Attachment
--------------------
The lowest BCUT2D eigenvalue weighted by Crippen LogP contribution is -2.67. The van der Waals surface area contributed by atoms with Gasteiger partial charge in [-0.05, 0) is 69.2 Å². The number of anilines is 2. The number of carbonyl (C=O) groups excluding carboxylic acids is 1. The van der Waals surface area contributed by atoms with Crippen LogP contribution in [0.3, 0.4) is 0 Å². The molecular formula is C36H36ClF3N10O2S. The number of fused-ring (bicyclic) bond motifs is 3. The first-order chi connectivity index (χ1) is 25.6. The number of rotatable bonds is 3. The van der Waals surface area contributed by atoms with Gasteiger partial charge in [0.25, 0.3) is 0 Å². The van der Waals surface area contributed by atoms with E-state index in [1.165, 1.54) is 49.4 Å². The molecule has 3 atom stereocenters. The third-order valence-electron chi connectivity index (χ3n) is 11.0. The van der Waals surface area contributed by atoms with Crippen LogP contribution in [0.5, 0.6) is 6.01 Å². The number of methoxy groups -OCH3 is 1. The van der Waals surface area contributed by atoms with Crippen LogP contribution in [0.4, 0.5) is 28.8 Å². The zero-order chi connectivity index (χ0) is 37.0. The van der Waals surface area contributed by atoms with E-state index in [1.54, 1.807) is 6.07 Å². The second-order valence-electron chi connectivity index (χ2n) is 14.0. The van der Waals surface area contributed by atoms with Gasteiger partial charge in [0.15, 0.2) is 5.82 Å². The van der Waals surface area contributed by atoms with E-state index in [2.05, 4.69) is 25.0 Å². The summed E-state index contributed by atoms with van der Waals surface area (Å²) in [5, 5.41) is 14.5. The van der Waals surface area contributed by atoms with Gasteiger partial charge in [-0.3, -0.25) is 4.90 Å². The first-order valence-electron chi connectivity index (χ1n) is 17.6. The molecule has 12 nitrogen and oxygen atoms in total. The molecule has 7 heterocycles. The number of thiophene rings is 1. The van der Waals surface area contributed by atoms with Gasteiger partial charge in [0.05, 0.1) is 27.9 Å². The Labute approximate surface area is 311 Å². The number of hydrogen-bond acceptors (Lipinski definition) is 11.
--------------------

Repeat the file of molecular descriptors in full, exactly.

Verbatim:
The lowest BCUT2D eigenvalue weighted by Crippen LogP contribution is -2.67. The van der Waals surface area contributed by atoms with Gasteiger partial charge in [-0.05, 0) is 69.2 Å². The number of anilines is 2. The number of carbonyl (C=O) groups excluding carboxylic acids is 1. The van der Waals surface area contributed by atoms with Crippen LogP contribution in [0.3, 0.4) is 0 Å². The molecular formula is C36H36ClF3N10O2S. The number of fused-ring (bicyclic) bond motifs is 3. The first-order chi connectivity index (χ1) is 25.6. The number of rotatable bonds is 3. The van der Waals surface area contributed by atoms with Gasteiger partial charge in [0.25, 0.3) is 0 Å². The van der Waals surface area contributed by atoms with E-state index in [1.165, 1.54) is 49.4 Å². The molecule has 3 atom stereocenters. The third-order valence-electron chi connectivity index (χ3n) is 11.0. The van der Waals surface area contributed by atoms with Crippen LogP contribution in [0.5, 0.6) is 6.01 Å². The number of methoxy groups -OCH3 is 1. The van der Waals surface area contributed by atoms with Crippen LogP contribution in [0.4, 0.5) is 28.8 Å². The zero-order chi connectivity index (χ0) is 37.0. The van der Waals surface area contributed by atoms with E-state index in [1.54, 1.807) is 6.07 Å². The second-order valence-electron chi connectivity index (χ2n) is 14.0. The van der Waals surface area contributed by atoms with Gasteiger partial charge in [0.15, 0.2) is 5.82 Å². The van der Waals surface area contributed by atoms with E-state index in [2.05, 4.69) is 25.0 Å². The summed E-state index contributed by atoms with van der Waals surface area (Å²) in [5, 5.41) is 14.5. The van der Waals surface area contributed by atoms with Gasteiger partial charge in [-0.3, -0.25) is 4.90 Å². The first-order valence-electron chi connectivity index (χ1n) is 17.6. The molecule has 12 nitrogen and oxygen atoms in total. The molecule has 7 heterocycles. The number of thiophene rings is 1. The van der Waals surface area contributed by atoms with Gasteiger partial charge in [0.05, 0.1) is 27.9 Å². The Labute approximate surface area is 311 Å². The number of hydrogen-bond acceptors (Lipinski definition) is 11.